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Thursday, 1 September 1921

Senator DRAKE-BROCKMAN (Western Australia) . - I would not have spoken again but for the insinuation by the Minister (Senator Pearce) that I was desirous of destroying this very essential Australian industry. I do not desire anything of the kind. I recognise with the Minister that, in the interests of defence, it is necessary to protect this industry; but I am not satisfied that it is advantageous to Australia to provide conditions which will' assist in the creation of monopolies. I believe that sufficient protection should be given to maintain the industry; but I have not heard one word from the Minister to justify this very high impost against Great Britain. All the objects which the Minister has mentioned - and with which I thoroughly agree - would be satisfactorily achieved by the imposition of a lower duty. In moving that the British preferential rate be reduced to 27½ per cent., I am allowing a very large margin of safety. I resent the insinuation of the Minister, that I have no regard - that is what he meant - for the defence requirements of Australia; because I am prepared to make sacrifices to assist in adequately protecting Australia. The Minister, however, should remember that the first line of defence for Australia is people, and not iron. If we have not sufficient population, how can we defend Australia? That is the position, and we cannot get away from it. I am strongly in favour of railway material being made available at reasonable prices, so that we may develop our vacant spaces. Unless we do that we cannot hope to defend this country. Therefore, in the interests of the defence of Australia, I appeal for a reasonable and not a prohibitive duty.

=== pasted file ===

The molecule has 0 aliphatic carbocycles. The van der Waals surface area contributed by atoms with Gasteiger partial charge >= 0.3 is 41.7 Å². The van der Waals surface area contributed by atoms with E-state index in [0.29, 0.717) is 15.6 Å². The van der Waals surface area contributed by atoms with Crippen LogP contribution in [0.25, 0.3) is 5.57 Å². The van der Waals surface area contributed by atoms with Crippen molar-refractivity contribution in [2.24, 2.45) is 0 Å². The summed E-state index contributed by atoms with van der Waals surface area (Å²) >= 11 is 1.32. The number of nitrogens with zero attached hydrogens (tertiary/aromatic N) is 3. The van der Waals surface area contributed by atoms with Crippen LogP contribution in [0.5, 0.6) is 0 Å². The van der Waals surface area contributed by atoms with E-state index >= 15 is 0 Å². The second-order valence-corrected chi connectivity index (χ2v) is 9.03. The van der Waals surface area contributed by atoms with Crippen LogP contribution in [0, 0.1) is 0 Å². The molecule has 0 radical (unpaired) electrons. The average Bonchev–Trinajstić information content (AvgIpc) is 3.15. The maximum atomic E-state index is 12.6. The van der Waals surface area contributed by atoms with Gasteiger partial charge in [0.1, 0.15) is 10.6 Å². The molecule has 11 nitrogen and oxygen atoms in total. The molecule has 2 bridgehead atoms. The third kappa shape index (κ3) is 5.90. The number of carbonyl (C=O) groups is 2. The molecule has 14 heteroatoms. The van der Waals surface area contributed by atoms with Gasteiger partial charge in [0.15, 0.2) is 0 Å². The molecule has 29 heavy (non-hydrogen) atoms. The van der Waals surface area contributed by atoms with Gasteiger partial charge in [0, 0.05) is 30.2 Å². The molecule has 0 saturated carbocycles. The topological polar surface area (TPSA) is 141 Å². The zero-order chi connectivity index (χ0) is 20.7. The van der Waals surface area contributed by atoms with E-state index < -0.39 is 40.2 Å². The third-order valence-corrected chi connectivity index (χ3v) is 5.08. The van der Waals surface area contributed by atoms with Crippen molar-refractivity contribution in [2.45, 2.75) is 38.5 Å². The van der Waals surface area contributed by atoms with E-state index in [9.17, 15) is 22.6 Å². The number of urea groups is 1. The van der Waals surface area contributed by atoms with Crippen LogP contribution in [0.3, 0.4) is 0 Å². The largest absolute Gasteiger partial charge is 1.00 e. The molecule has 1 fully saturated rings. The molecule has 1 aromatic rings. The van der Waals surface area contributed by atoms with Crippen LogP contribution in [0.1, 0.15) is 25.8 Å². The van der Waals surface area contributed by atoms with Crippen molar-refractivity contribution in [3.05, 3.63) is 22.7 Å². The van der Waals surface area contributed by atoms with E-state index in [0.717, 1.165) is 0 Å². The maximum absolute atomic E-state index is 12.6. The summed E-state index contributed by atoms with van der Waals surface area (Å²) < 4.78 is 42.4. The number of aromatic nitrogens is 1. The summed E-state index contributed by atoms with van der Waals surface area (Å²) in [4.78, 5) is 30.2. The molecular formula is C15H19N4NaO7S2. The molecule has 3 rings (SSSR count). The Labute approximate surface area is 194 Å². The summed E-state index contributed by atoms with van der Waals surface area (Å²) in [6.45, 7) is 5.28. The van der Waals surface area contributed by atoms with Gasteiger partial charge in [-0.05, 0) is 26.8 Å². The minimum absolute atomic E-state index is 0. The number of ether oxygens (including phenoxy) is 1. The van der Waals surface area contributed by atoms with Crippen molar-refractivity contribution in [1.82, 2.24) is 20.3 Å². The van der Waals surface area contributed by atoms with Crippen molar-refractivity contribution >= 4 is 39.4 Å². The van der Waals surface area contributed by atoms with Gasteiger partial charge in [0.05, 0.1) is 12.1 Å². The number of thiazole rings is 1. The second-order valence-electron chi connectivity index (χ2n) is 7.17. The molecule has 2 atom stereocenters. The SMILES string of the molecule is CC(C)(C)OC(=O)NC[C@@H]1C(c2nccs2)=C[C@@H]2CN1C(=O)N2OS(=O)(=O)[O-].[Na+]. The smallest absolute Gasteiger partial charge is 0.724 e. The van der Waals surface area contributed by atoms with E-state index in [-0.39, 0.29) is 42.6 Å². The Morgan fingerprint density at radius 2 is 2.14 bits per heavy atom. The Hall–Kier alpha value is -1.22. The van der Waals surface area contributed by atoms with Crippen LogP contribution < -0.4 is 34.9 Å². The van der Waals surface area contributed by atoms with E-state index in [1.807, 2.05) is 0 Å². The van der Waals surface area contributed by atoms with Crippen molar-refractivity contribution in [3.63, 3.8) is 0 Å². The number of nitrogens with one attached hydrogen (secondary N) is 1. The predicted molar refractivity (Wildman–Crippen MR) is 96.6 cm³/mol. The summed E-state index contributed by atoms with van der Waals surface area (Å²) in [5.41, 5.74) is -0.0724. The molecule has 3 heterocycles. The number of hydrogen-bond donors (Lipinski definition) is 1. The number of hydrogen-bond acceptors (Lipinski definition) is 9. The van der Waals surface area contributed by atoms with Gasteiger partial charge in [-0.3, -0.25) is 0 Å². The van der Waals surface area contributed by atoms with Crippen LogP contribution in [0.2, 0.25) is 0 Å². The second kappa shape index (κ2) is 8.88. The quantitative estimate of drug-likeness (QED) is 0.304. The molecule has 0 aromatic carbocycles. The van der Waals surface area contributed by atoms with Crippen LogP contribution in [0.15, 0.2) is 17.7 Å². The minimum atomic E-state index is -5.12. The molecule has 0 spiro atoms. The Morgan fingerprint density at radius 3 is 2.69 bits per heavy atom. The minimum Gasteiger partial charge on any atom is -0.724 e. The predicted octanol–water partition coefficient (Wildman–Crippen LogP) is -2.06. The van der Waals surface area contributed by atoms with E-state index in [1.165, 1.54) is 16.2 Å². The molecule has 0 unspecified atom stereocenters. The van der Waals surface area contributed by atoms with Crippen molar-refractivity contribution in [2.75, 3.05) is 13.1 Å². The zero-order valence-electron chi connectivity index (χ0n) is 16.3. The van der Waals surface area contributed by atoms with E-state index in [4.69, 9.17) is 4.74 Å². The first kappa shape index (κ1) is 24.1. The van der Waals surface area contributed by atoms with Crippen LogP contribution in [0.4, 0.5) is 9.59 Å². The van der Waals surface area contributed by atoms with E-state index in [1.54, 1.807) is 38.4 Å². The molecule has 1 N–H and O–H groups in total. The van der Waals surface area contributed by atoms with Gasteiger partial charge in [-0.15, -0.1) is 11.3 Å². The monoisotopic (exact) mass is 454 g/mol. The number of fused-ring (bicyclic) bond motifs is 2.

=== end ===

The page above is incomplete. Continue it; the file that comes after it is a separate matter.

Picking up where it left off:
Question - That the request (Senator Drake-Brockman's) be agreed to - put.

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